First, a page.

Why Sequels Are Harder to Write – Guest Post by Hope Bolinger

Today we have a guest on the blog! Hope Bolinger is a YA author and literary agent, and this post is part of the blog tour to promote her upcoming book: Den. Stick around to the end of the post to read more about that. :)


Have you ever read a sequel and thought, “Meh. The original was better”?

Or have you ever felt that a book didn’t need a sequel, and that the author simply wrote a second book because their publisher said, “Stacey, you sold a million books. We need a second installment NOW!”?

Believe it or not, authors get intimidated by writing sequels. Even if we’d originally planned for a series, we worry that our second book will end up like so many other second installments to popular books: mediocre at best.

In this article, I’ll break down some of the trickiest obstacles to writing a sequel, and how to overcome them.

Reason One: You Have to Jump Over the Previous Bar You’ve Set

Obviously, if you wrote a terrible first book you only have up to go from here.

But let’s say you did, at the very least, so-so. Now you have expectations to meet. You have to present a book that’s equally compelling, surprising, enticing, and any other positive “ing.” That’s a lot of pressure.

How to overcome this?

First, accept that your first draft will not be as good as the final draft. Second, enroll the help of betas who have read the first book. Ask them if this one ups the ante.

Reason Two: You Have to Provide Plot Info without Confusing New Readers

Some readers read book two before book one. I’ve done it myself with certain series. So now you have the task of introducing them to the world you’ve previously set up without throwing so much information at them that they get lost, or worse, bored.

How to overcome this?

Just like you did with book one, sprinkle in details lightly. Have characters mention previous events in dialogue. Don’t overdo it. But make sure to give enough of a recap so they feel in the loop. Think about T.V. shows that do a “previously on blah blah blah” section. Try to evoke the same feeling.

Reason Three: You Have to Avoid Being Predictable

Readers know all your curveballs by now. How? Well, you pitched all of them in that first book.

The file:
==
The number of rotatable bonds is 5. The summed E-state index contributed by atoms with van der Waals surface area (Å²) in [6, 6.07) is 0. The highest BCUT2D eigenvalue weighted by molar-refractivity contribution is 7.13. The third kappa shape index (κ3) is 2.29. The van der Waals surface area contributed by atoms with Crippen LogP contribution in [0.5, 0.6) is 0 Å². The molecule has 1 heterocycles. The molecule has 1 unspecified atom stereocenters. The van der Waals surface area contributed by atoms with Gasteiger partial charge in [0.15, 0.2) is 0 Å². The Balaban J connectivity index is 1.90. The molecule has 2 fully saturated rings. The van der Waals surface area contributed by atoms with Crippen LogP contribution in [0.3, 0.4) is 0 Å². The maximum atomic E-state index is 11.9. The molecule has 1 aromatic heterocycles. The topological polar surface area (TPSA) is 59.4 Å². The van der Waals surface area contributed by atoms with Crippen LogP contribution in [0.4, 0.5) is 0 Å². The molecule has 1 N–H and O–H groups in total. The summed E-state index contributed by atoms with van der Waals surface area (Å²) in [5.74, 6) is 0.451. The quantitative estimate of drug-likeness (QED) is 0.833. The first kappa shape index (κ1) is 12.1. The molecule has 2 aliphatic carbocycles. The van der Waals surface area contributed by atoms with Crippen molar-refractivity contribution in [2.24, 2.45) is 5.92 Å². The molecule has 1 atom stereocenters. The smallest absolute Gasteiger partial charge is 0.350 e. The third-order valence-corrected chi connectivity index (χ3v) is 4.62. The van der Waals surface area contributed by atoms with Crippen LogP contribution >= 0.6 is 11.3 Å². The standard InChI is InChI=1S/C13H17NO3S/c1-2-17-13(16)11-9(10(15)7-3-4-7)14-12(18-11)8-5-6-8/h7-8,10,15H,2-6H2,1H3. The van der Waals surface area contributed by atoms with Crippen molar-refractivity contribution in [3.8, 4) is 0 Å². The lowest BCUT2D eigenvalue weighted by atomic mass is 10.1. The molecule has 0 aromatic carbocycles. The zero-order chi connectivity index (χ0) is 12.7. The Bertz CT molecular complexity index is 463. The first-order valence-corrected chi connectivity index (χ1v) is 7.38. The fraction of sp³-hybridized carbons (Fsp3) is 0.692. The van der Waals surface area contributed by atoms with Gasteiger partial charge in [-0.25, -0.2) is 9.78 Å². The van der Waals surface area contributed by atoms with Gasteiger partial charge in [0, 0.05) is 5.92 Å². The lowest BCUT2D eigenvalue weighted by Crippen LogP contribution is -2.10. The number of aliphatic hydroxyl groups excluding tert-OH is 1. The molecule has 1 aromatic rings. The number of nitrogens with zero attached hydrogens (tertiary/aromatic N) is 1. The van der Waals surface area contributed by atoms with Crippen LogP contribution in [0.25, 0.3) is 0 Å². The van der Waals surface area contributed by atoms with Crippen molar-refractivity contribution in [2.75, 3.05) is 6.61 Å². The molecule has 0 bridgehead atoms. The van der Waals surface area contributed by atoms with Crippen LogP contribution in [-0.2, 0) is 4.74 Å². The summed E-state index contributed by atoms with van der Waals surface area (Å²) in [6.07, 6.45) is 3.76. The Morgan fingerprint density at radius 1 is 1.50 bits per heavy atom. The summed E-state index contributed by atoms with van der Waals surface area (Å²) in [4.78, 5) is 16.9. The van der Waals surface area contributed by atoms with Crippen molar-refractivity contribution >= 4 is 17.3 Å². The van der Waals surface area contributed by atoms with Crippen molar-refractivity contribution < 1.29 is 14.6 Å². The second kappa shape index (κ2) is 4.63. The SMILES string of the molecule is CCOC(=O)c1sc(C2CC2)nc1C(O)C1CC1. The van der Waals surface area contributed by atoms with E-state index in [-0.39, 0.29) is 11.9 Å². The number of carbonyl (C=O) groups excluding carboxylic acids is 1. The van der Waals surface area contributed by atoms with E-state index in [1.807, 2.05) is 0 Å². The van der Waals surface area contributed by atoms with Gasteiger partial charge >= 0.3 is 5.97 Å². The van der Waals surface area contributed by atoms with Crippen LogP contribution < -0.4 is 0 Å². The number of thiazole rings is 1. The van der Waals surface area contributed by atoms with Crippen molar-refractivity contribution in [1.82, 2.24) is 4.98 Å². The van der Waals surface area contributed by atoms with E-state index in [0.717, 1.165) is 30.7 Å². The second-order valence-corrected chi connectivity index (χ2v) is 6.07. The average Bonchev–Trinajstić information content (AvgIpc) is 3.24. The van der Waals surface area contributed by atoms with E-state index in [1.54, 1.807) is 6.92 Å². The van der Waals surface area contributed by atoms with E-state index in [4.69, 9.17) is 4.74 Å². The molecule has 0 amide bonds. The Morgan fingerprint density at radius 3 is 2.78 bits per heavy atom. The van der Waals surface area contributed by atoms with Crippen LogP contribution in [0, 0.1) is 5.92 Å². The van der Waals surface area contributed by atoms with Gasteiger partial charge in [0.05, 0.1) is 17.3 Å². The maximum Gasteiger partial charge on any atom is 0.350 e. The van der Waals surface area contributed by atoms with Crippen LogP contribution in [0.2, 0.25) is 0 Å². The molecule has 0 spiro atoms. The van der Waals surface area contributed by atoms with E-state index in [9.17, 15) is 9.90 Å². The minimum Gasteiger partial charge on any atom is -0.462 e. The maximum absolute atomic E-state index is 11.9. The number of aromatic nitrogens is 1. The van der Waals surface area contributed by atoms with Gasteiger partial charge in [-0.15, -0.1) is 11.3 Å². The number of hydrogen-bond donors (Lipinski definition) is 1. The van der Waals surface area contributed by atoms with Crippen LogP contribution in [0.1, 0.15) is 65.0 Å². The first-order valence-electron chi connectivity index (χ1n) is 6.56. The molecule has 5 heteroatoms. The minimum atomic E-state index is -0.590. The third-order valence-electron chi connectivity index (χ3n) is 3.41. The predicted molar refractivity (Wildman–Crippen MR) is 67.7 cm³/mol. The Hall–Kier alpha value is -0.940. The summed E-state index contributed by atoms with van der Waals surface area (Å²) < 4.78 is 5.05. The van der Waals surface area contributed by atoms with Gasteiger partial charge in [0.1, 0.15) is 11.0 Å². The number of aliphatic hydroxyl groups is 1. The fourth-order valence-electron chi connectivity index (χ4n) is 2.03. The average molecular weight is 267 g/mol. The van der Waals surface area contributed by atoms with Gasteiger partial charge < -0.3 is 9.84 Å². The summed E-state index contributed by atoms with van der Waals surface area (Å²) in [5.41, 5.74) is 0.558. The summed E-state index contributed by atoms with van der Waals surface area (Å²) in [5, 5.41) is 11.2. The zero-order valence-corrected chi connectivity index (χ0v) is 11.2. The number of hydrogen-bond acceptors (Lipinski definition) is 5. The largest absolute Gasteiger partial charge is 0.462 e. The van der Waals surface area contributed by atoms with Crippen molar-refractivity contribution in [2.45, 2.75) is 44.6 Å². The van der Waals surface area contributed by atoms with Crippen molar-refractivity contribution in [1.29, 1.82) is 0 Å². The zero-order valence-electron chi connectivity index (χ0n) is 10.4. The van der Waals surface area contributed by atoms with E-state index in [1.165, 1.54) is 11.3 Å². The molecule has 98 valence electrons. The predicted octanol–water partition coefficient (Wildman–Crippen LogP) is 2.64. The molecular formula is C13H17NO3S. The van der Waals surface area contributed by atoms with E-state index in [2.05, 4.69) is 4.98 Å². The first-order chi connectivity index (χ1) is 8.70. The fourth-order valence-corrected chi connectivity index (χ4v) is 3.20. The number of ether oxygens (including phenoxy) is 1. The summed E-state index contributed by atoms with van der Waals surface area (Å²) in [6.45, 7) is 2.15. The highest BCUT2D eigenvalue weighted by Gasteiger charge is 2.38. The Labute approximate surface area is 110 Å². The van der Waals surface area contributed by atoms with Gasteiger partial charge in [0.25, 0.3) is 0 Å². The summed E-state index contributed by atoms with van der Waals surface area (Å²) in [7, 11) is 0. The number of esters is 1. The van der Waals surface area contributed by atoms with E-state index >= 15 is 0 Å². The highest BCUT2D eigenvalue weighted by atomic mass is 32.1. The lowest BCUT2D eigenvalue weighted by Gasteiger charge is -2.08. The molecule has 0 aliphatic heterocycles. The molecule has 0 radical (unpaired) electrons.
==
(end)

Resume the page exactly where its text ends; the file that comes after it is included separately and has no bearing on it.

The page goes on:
Now you have the task of subverting expectations whilst still fulfilling them. You need to present the same character they know and love, but have different stakes, different nuances, and enough “different” to not be hackneyed or boring.

How to overcome this?

Don’t be afraid to experiment. You don’t have to match everything to a T in regard to that first book. Allow the characters and plot to surprise even you, the author. And allow yourself to take risks. Even if that means you end up with a sequel that doesn’t quite measure up, at least you tried your best and, most importantly, had fun.


About Hope

Hope Bolinger is a literary agent at C.Y.L.E. and a graduate of Taylor University’s professional writing program. More than 800 of her works have been featured in various publications ranging from Writer’s Digest to Keys for Kids to HOOKED to Crosswalk.com. She writes about 250-300 articles a year. Her modern-day Daniel, “Blaze,” (Illuminate YA) released in 2019, and they contracted the sequel “Den” for July 2020. Her superhero romance she co-wrote with Alyssa Roat releases from INtense Publications in September 2020. Find more about her at hopebolinger.com

 

About Den

Danny Belte barely survived his sophomore year at King’s Academy, having to deal with horrible initiation practices, stomach-churning cafeteria food, and the constant threat of arson.

His junior year doesn’t start off much better. Facing a series of mysterious suicide attempts that begin on day one–and a disturbing pattern that appears to connect them–Danny has a feeling something far more sinister is at play. He tries to narrow down a list of suspects as those closest to him disappear, one by one.

Can he protect his friends from a possible murderer on the loose? Or will he find himself trapped in a fate worse than a lions’ den?

Find the first book, Blaze, here.

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